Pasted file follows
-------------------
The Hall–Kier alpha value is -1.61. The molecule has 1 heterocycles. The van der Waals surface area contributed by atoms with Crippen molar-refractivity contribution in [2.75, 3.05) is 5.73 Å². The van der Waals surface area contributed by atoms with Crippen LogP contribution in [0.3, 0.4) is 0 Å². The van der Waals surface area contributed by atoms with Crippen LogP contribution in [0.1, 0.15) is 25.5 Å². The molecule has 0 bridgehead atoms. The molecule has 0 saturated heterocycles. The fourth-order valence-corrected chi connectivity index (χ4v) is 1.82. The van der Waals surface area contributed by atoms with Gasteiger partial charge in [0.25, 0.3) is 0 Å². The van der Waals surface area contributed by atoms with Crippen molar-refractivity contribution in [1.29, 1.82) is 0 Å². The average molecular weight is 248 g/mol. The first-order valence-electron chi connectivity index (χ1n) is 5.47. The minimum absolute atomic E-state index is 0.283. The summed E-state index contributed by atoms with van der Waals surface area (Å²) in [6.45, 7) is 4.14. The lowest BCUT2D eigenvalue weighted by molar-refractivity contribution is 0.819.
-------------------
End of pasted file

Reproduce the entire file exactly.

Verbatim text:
The Hall–Kier alpha value is -1.61. The molecule has 1 heterocycles. The van der Waals surface area contributed by atoms with Crippen molar-refractivity contribution in [2.75, 3.05) is 5.73 Å². The van der Waals surface area contributed by atoms with Crippen LogP contribution in [0.3, 0.4) is 0 Å². The van der Waals surface area contributed by atoms with Crippen LogP contribution in [0.1, 0.15) is 25.5 Å². The molecule has 0 bridgehead atoms. The molecule has 0 saturated heterocycles. The fourth-order valence-corrected chi connectivity index (χ4v) is 1.82. The van der Waals surface area contributed by atoms with Gasteiger partial charge in [0.25, 0.3) is 0 Å². The van der Waals surface area contributed by atoms with Crippen molar-refractivity contribution in [1.29, 1.82) is 0 Å². The average molecular weight is 248 g/mol. The first-order valence-electron chi connectivity index (χ1n) is 5.47. The minimum absolute atomic E-state index is 0.283. The summed E-state index contributed by atoms with van der Waals surface area (Å²) in [6.45, 7) is 4.14. The lowest BCUT2D eigenvalue weighted by molar-refractivity contribution is 0.819.